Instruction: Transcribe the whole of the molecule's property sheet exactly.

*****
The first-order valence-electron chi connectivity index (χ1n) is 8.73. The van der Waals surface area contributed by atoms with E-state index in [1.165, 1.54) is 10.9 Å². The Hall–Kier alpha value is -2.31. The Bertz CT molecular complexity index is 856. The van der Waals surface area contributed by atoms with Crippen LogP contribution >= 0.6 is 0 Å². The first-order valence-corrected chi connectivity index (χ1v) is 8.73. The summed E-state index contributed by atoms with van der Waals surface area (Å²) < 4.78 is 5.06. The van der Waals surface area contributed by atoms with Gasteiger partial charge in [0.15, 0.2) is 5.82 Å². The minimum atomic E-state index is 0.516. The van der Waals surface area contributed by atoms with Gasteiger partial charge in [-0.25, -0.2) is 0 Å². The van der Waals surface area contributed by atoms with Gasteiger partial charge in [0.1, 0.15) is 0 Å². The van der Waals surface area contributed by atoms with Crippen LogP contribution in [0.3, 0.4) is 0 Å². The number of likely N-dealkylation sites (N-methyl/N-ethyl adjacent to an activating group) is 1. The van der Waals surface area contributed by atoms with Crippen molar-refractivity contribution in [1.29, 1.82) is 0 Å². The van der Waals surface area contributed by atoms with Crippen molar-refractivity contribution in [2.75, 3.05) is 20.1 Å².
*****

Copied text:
The first-order valence-electron chi connectivity index (χ1n) is 8.73. The van der Waals surface area contributed by atoms with E-state index in [1.165, 1.54) is 10.9 Å². The Hall–Kier alpha value is -2.31. The Bertz CT molecular complexity index is 856. The van der Waals surface area contributed by atoms with Crippen LogP contribution >= 0.6 is 0 Å². The first-order valence-corrected chi connectivity index (χ1v) is 8.73. The summed E-state index contributed by atoms with van der Waals surface area (Å²) < 4.78 is 5.06. The van der Waals surface area contributed by atoms with Gasteiger partial charge in [0.15, 0.2) is 5.82 Å². The minimum atomic E-state index is 0.516. The van der Waals surface area contributed by atoms with Gasteiger partial charge in [-0.25, -0.2) is 0 Å². The van der Waals surface area contributed by atoms with Gasteiger partial charge in [0.1, 0.15) is 0 Å². The van der Waals surface area contributed by atoms with Crippen LogP contribution in [0.3, 0.4) is 0 Å². The number of likely N-dealkylation sites (N-methyl/N-ethyl adjacent to an activating group) is 1. The van der Waals surface area contributed by atoms with Crippen molar-refractivity contribution in [1.29, 1.82) is 0 Å². The van der Waals surface area contributed by atoms with Crippen molar-refractivity contribution in [2.75, 3.05) is 20.1 Å².